Here's a little secret: Now 'tis the season to avoid the crowds at Dollywood and enjoy the park's two-month-long holiday festival, Smoky Mountain Christmas.
Tucked in the hills of Pigeon Forge, Tennessee, Dollywood is a popular place to celebrate any time of year. So popular, in fact, that the Tennessee Department of Tourist Development ranks this park the state's number one paid attraction. But now is a great time to go. The lights are strung, the carolers are singing, the lines are shorter, and the beauty of the park is at its peak.
Way Off Broadway
"Chocolate-covered peanuts! Kettle corn! Sweet corn!" hollers a vendor hawking goodies in a theater before the show. The lights dim, and the stage comes alive with a Broadway-style musical. Still a hit after 11 years, Christmas in the Smokies is Dollywood's longest-running show.
Like Dolly herself, who is the first to make a joke at her own expense ("People ask me how long it takes to do my hair," she once said. "I say, ‘I don't know, I'm never there!' "), the musical exhibits a sense of humor. The choreography may incorporate jugs, washboards, and other down-home instruments. Even the old two-guys-in-a-horse-costume number maintains its slapstick hilarity.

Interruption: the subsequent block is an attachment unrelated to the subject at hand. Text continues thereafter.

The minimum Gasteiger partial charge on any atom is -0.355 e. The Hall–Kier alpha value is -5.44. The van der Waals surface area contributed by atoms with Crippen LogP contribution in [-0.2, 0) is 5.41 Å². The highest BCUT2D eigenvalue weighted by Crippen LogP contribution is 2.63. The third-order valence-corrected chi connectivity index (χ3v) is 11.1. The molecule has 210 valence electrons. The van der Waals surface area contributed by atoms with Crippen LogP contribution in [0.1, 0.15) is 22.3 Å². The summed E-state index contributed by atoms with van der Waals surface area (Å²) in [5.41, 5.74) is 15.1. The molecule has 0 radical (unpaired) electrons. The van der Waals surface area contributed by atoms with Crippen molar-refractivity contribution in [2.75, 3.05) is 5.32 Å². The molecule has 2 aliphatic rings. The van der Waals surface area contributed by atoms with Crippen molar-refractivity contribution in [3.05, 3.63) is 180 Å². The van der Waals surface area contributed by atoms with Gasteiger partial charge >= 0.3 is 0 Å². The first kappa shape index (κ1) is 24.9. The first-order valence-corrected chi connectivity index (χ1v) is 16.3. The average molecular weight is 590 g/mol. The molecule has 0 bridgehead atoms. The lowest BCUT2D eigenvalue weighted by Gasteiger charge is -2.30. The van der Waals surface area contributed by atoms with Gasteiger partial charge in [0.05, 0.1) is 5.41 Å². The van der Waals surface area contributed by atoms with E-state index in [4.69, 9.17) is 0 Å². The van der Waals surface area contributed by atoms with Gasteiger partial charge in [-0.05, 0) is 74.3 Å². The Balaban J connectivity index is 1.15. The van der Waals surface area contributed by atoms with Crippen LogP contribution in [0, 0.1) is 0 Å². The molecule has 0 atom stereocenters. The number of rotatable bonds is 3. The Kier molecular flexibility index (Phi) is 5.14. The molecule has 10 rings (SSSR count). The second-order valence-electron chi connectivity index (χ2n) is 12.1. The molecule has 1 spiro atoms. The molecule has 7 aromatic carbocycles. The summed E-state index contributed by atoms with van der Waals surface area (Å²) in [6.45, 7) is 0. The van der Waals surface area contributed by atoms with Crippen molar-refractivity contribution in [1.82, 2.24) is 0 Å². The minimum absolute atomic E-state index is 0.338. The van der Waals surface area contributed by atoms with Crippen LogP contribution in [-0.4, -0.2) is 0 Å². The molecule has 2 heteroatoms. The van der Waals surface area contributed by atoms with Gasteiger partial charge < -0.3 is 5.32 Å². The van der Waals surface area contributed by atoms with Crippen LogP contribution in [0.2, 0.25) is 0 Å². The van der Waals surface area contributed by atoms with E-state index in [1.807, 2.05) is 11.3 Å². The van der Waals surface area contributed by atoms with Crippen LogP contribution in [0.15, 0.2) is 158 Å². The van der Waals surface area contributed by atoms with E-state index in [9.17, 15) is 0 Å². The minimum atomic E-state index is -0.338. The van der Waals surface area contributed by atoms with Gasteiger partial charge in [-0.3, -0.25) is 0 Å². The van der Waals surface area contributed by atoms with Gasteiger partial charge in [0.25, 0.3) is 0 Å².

Sights, Smells, and Sounds of Christmas
Halfway through a chorus of "Joy to the World," a gust of wind rustles the skirts of the carolers and tosses a velveteen cape over the head of a man in mid-note. The singers stifle a giggle but carry the tune. It's a tough job, this spreading of holiday cheer, but Dollywood casts only experts.
As the smell of kettle corn, funnel cakes, and eggnog hangs in the air, remember that Christmas calories don't count. Indulge in German favorites from bratwurst to strudel--the culinary element of An Olde World Christmas, part of the park's annual festival. Warm up with a cup of wassail.
Don't stand still, or you might get draped with lights. Dollywood has decked the halls, walls, and trees with more than 3 million colorful bulbs. After dusk, check out the Carol of the Trees, a display of lights and fireworks choreographed to Christmas music.
Racing Through the Dark
The one place in the whole park that isn't strung with lights is Thunderhead, Dollywood's newest thrill ride. We recommend a night ride for an adrenaline rush that will burn off all that kettle corn. The wooden roller coaster roars clackity-clackity as it races through the dark, eliciting squeals from the most macho of men. Hang on to your wassail.
Dollywood: 1020 Dollywood Lane, Pigeon Forge, TN 37863; 1-800-365-5996 or www.dollywood.com. Smoky Mountain Christmas admission: $39.05 adults, $21.20 ages 4-11. Dates: through December 30, 2005.
Have a Merry, Worldly Christmas
Get a taste of Christmas around the world. This month features a global lineup of free performances for the International Sounds of Christmas concert series.
- December 3-4: Hear the Moscow Boys Choir sing carols in Russian.
- December 8-11: See Riverdance star Michael Londra perform Celtic carols and Gaelic versions of classic songs.
- December 15-18: Watch Canada's Vinok Worldance perform an international repertoire of cultural dance and folk music.
"Get a Taste of Christmas at Dollywood" is from the December 2005 issue of Southern Living. Because prices, dates, and other specifics are subject to change, please check all information to make sure it's still current before making your travel plans.